The following is the first few sections of a chapter from The Busy Coder's Guide to Android Development, plus headings for the remaining major sections, to give you an idea about the content of the chapter.


Testing GraphQL

When we make requests of a GraphQL-powered Web service, it would be nice if our app worked.

Part of ensuring that involves writing tests capable of being run repeatedly, particularly after we make code changes, to confirm that everything works now as it did before those changes. There are a variety of ways of going about writing such tests, and in this chapter, we will explore a few of them, in the context of the Trips/CW/StaticTest sample project.

This chapter is focused on GraphQL-specific issues with testing, particularly when using Apollo-Android. See The Busy Coder’s Guide to Android Development for much more extensive coverage of testing.

Testing Using a Real Server

In many cases, the simplest thing to do is to test your code against a real server. This might be a dedicated test or staging GraphQL server, rather than your production server.

If you are using OkHttp directly, you could perform synchronous GraphQL requests, using execute() instead of enqueue(), as instrumentation test methods are invoked on background threads. Apollo-Android, though, wants to work asynchronously, and that makes things a bit tricky for testing, as you need to block the test method waiting for the work to complete.

There are a variety of ways of implementing this. Since we are using RxJava 2, a simple approach is to use blockingFirst(), which will convert a normally-asynchronous RxJava observer chain into a blocking call:

  @Test
  public void realServer() throws InterruptedException {
    ApolloClient apolloClient=ApolloClient.builder()
      .okHttpClient(new OkHttpClient())
      .serverUrl("https://graphql-demo.commonsware.com/0.3/graphql")
      .build();

    assertResponse(Rx2Apollo.from(apolloClient.query(new GetAllTrips()).watcher())
      .subscribeOn(Schedulers.io())
      .blockingFirst());
  }

The Rx2Apollo setup, through subscribeOn(), is the same as what we might use in the production code. However, rather than setting up an observer and arranging to observe on the main application thread, we just call blockingFirst(). This will block until the background thread starts generating results and return whatever the first result is. This gives us an Apollo-Android Response object for our GetAllTrips.Data, which we can then test to whatever degree we wish. In this sample, the tests are fairly minimal, just enough to prove that this works:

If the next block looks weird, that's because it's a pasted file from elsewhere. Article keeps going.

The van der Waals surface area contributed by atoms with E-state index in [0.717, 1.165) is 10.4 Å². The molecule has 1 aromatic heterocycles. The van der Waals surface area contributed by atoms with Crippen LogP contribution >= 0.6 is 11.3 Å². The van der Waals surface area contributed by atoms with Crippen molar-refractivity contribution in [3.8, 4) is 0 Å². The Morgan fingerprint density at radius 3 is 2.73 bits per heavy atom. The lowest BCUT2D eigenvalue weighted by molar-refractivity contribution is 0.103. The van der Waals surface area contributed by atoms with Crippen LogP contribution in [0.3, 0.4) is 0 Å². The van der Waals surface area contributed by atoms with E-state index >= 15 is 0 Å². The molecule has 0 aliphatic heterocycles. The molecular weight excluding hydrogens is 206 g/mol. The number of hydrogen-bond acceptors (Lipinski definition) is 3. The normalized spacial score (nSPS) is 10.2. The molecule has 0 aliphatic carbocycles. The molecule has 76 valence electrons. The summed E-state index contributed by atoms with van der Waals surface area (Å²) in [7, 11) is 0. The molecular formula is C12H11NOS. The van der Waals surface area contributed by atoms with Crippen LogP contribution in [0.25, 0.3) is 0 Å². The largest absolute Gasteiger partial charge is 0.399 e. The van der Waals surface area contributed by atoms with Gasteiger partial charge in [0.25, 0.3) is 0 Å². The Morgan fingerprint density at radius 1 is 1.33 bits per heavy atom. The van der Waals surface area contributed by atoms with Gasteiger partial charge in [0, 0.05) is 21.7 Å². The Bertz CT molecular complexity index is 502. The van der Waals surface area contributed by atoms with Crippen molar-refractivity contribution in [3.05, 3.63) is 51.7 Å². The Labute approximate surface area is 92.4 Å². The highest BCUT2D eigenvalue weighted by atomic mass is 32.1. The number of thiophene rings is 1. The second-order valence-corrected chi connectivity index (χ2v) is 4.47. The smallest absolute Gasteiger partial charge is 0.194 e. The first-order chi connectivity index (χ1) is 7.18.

private void assertResponse(Response<GetAllTrips.Data> response) {
    assertData(response.data());
    assertEquals(0, response.errors().size());
  }

  private void assertData(GetAllTrips.Data data) {
    assertEquals(2, data.allTrips().size());
  }

In this test, we happen to test against the “production” server, to whatever extent this demo server is really “production”. Normally, you would test against some other server, supplying its URL to the ApolloClient.

Mocking the Apollo-Android Response

Testing against a real server works but has limitations:

Another approach for testing is to use a mocking library to set up mock responses from Apollo-Android, such as by using Mockito.

  @Test
  public void mockResponse() {
    GetAllTrips.AllTrip firstTrip=Mockito.mock(GetAllTrips.AllTrip.class);
    GetAllTrips.AllTrip secondTrip=Mockito.mock(GetAllTrips.AllTrip.class);
    ArrayList<GetAllTrips.AllTrip> allTrips=new ArrayList<>();

    allTrips.add(firstTrip);
    allTrips.add(secondTrip);

    GetAllTrips.Data data=Mockito.mock(GetAllTrips.Data.class);

    doAnswer(new Answer() {
      @Override
      public Object answer(InvocationOnMock invocation) throws Throwable {
        return(allTrips);
      }
    }).when(data).allTrips();

    assertData(data);
  }

Here, we:

In this case, the test is fairly pointless, as all we are doing is testing to see if our mocks do what they were told to do. In a larger app, we might pass the mock GetAllTrips.Data object to some business logic, then test the results of that logic.

Note that we are mocking the GetAllTrips.Data, but not the Response object. Apollo-Android marks the Response class as final, and Mockito cannot mock final classes.

Mocking the OkHttp Response

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Mocking the Server Response

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